|Dental Care Facts|
Healthy Teeth, Healthy Pets
As soon as puppy or kitten teeth emerge, it’s time to start brushing. Although baby teeth are replaced with adult teeth, the puppy or kitten gets used to the brushing procedure, which continues for life.
Why is this important? Beyond the bad breath caused by rotting teeth and gums -- "dog breath" is a symptom of disease, not a normal part of owning a dog or cat -- the infections caused by dental problems can shorten your pet's life by damaging internal organs. Bad teeth can also leave your pet in constant pain.
Daily removal of plaque is the key to an oral hygiene program. Unless your pet's teeth are brushed daily, plaque, which is an accumulation of bacteria, will build up at the gum line. Eventually calculus forms, further irritating the gums (gingivitis), and then infection progresses to loosen and destroy the attachment of the tooth (periodontal disease). In addition to loose teeth, infection under the gumline can spread to the liver, kidneys, and heart.
Veterinarians now recommend training kittens and puppies to accept having their teeth brushed, a job that's not really that hard, even with older dogs and cats. Approach the task with a positive attitude, take it slow and easy, and then follow with something the pet likes -- a play session or a food treat. There are also products in gel form available that can be applied to teeth to keep them clean of plaque. Use only veterinary toothpaste for pets. Don’t use human toothpaste as animals cannot rinse and spit.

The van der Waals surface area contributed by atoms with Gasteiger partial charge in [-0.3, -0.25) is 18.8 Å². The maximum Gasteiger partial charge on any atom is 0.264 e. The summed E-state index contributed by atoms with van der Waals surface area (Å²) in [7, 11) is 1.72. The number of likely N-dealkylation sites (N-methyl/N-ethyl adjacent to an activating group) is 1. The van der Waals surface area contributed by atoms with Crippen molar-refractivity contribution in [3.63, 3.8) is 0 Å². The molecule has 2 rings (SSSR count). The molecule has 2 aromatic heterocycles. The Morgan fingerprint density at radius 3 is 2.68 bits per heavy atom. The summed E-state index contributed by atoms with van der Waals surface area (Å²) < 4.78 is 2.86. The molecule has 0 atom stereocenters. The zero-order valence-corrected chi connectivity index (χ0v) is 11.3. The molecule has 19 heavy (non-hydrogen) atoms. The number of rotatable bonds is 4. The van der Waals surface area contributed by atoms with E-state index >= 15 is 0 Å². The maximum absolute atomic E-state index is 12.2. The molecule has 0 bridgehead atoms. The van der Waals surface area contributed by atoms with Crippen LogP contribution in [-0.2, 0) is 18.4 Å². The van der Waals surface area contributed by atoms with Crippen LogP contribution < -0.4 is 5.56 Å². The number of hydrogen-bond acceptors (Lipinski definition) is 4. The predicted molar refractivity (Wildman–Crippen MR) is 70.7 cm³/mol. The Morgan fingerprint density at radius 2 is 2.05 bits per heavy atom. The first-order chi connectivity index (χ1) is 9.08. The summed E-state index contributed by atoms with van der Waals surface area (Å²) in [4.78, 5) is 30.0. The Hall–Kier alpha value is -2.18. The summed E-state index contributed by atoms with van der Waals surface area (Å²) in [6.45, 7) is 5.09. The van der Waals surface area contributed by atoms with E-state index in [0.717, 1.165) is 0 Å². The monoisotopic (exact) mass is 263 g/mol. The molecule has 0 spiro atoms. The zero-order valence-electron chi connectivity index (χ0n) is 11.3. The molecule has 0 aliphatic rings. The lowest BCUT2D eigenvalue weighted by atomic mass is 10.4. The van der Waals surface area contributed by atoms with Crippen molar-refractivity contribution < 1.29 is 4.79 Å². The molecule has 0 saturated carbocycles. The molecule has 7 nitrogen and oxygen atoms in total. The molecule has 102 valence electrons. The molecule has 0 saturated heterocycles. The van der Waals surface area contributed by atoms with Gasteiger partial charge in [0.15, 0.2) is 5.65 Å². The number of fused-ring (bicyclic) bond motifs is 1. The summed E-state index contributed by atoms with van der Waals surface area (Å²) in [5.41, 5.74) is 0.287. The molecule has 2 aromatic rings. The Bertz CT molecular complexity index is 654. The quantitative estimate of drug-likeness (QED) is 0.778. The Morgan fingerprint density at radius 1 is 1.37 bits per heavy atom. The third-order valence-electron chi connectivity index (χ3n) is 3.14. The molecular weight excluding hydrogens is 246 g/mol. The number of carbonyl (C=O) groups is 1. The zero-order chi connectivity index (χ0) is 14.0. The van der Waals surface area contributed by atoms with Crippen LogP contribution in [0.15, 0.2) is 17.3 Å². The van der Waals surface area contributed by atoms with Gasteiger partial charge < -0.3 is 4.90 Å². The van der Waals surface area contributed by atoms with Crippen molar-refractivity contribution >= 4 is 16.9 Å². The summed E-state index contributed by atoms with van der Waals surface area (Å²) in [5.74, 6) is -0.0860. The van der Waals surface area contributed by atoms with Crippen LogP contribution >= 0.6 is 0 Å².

For kittens and puppies, the focus is on training and prevention, but adult pets will likely need veterinary attention before a preventive-care program can help. Your veterinarian will check your pet's mouth, teeth and gums as part of the regular examination, and make recommendations based on what he or she finds there.
For many pets, the next step will be a complete dental prophylaxis (cleaning) under anesthesia. The procedure involves leaning and polishing the teeth and checking for and treating broken or rotting teeth, cavities, abscesses and periodontal disease. Today's anesthetics are dramatically safer than those of even a few years ago, making the dangers and pain of untreated dental problems the bigger risk to health, even with older pets.
How often does my pet need to have teeth cleaned by the veterinarian?
Every pet benefits from an annual physical examination and oral assessment and treatment plan. Depending on the degree of plaque and tartar accumulation, dental prophys can be scheduled annually for most pets. Please talk to your veterinarian to determine what is best for your pet.
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